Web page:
How Low-Code Analytics Will Democratize Data

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Click to learn more about author Dan Robinson.

I’d wager that most people who build websites today know very little HTML. That’s fine – most websites are built via low-code tools that hide code-level details behind GUIs. This lets website builders focus on creating products instead of worrying about CSS formatting. Web design has gone low-code, and other domains seem sure to follow. In fact, Gartner has predicted that low-code platforms will account for 65% of app development by 2024.

What’s Next?

What else is ready for a low-code approach? One clear answer is analytics. Today, any business with a website will collect or generate huge sets of data, and these data points aren’t just old-fashioned “big picture” items like Google search rank or average time spent on page. Today, customer behavior can be tracked down to the individual click, and that data can tell stories, if only it can be interpreted.

A low-code data solution democratizes analysis in much the same way that Squarespace or WordPress democratized website creation. What once required hours of expert data exploration can be accomplished by someone who never learned SQL, because today’s tools presume little prior knowledge and handle a lot of the complexity for you. 

Implementation vs. Installation

While low-code technology can simplify otherwise extraordinarily complicated tasks and is often designed for the non-technical business user, in many organizations it’s still the IT department that ends up doing most of the low-code work. 

To avoid this, organizations that use low-code analytics need to put some work in to make sure systems are implemented rather than merely installed — that employees get enough experience that they’re able to easily bring analytics into their regular workflows. How to do this? First, make training both hands-on and practical. As you walk employees — particularly less-technical employees — through the tools, make sure they’re working in contexts they’re used to or on projects they’ve worked on previously.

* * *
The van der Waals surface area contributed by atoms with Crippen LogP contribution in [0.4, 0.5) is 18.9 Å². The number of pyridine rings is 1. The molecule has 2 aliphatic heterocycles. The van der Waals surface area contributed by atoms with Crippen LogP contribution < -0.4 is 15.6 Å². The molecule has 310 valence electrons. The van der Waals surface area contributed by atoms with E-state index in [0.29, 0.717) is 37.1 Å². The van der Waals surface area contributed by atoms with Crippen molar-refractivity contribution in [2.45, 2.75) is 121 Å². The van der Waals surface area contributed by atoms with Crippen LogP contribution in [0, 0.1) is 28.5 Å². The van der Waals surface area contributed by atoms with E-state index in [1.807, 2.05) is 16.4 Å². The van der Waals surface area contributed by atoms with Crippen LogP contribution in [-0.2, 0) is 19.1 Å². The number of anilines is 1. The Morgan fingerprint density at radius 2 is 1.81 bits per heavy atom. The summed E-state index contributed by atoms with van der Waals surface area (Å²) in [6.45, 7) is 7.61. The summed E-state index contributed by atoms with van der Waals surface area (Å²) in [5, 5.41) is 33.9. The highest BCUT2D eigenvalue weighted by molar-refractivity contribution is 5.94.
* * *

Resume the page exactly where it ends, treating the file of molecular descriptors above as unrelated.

A product mindset is also essential for anyone looking to ensure effective low-code solutions. Simply put, your analytics program should evolve based on your employees’ usage of and response to the tools you roll out. Introduce the software, gather feedback from employees on its effectiveness and usability, and then iterate. If you neglect to iterate or fail to seek feedback, the business or less technical users may opt out. Put another way, you won’t achieve “toolchain-employee fit.”

Finally, the introduction, iteration, and expansion of low-code analysis cannot happen in organizational silos. In fact, proper implementation of low-code analysis should tear down silos and open up a business. When every team has the same insight into the business, organizational alignment usually follows. If only one team relies on analytics, that team may find itself pursuing goals that are mysterious to other teams. That often happens when analytics capabilities are limited to IT or engineering departments. With low-code, everyone has an unmediated view of the facts of the business; all teams are operating from the same baseline.

Conclusion

When implemented properly, low-code analytics are a high-yield investment. The world’s largest and most successful digital businesses already employ extensive analytics; their staff of engineers and data scientists have, all too often, given them significant advantages in optimizing and expanding their offerings. With the new low-code tools now available, there’s no reason for smaller firms to give up hope of competition. The world of analytics is now open to everyone; businesses should take heed and take advantage.

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